“Mom, can I have…” is a staple in American culture. Depending on your child, it could start with candy and quickly expand to a toy, a cell phone, and eventually a car. As our children grow, the cost of their wants increase. An allowance can be a great way for kids to develop good money management skills and a better understanding of how household income is allocated. It might even make it a little easier for your child to understand why he or she didn’t get that new skateboard.
An allowance can teach a child to carefully prioritize wants, to consider how much things cost, and to appreciate things that they purchase with their own money. These are important stepping stones toward a bright financial future.
When to start an allowance?
A good age to start considering an allowance is about age five. Kids are ready at different ages, so consider your child’s maturity level. Does your child understand the concept of giving money and receiving something for it? Does he or she know the different values of coins and bills?
How much allowance is enough?
Some experts recommend aligning the amount with your child’s age, for example, $5 for a 5-year old. However, it’s important to make your child’s allowance commensurate with how you expect them to use their money. Do you expect that your child will pay for their round of mini-golf? Or simply a candy bar after mini-golf? That’s up to you.
Make your expectations clear
Clarity is important. Your child should understand their allowance amount and what they will have to pay for themselves. Perhaps you’ll pay for jeans, but if they want name brand jeans, that’s up to them. Or, maybe you’ll pay for all clothes, but they pay for activities with their friends.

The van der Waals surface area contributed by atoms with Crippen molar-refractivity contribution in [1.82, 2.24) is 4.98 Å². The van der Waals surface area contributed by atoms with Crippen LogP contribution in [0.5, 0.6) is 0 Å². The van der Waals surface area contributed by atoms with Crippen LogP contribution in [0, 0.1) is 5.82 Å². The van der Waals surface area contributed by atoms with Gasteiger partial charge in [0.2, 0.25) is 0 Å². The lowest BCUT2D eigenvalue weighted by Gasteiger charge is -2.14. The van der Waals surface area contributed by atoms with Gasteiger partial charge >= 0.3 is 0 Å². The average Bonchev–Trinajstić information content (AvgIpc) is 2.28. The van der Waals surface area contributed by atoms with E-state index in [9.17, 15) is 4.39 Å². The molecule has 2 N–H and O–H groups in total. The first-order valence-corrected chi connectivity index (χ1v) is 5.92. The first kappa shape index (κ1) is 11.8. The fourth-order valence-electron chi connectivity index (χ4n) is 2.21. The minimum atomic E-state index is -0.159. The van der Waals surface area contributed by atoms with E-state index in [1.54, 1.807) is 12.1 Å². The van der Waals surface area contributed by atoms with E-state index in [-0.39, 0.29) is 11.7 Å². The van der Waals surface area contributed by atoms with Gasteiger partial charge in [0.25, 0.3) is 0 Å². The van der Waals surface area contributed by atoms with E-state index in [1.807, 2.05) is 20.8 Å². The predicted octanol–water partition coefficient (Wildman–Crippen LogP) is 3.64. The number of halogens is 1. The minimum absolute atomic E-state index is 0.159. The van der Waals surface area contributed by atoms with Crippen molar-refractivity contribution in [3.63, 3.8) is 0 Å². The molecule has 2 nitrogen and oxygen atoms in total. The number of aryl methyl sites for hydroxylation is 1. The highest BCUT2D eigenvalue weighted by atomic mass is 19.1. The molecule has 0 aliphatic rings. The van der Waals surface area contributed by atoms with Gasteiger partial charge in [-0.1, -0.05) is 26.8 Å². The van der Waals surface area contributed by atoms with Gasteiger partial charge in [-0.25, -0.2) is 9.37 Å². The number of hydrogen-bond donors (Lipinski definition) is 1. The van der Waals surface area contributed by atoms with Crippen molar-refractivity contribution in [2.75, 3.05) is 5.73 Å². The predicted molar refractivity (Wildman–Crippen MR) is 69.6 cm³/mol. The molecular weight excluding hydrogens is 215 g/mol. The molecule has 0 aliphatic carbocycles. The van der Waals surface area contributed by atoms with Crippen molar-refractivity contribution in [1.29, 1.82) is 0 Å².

Experts caution against paying your child for household chores. A child should contribute to household chores because they are part of the household. However, if you’d like to pay them for going above and beyond, that is an option. For example, a longer walk for the dog or cleaning up the garage would be an extra effort for them, which deserve an allowance.
How often should I pay an allowance?
Pay your allowance on the same day each week and set an expectation for making the money last. If you let your child borrow into next week’s allowance, they may not grasp the concept of making the money last.
For older children, however, this could be an excellent opportunity to engage your child in the concept of borrowing money. Let them know that they have to pay for that privilege, just like adults pay interest when we borrow money.
Evaluate how it’s going
Kids grow fast and you may consider adjustments, raises, or changes in your agreement. Continue to assess your allowance system every six months and talk over your arrangement with your child. You can review how he’s been spending and saving his dollars and discuss possible increases. This is the perfect opportunity to impart some of your own values and financial wisdom.
Most importantly, don’t forget to pat yourself on the back for your efforts! Your child’s good financial habits can last a lifetime.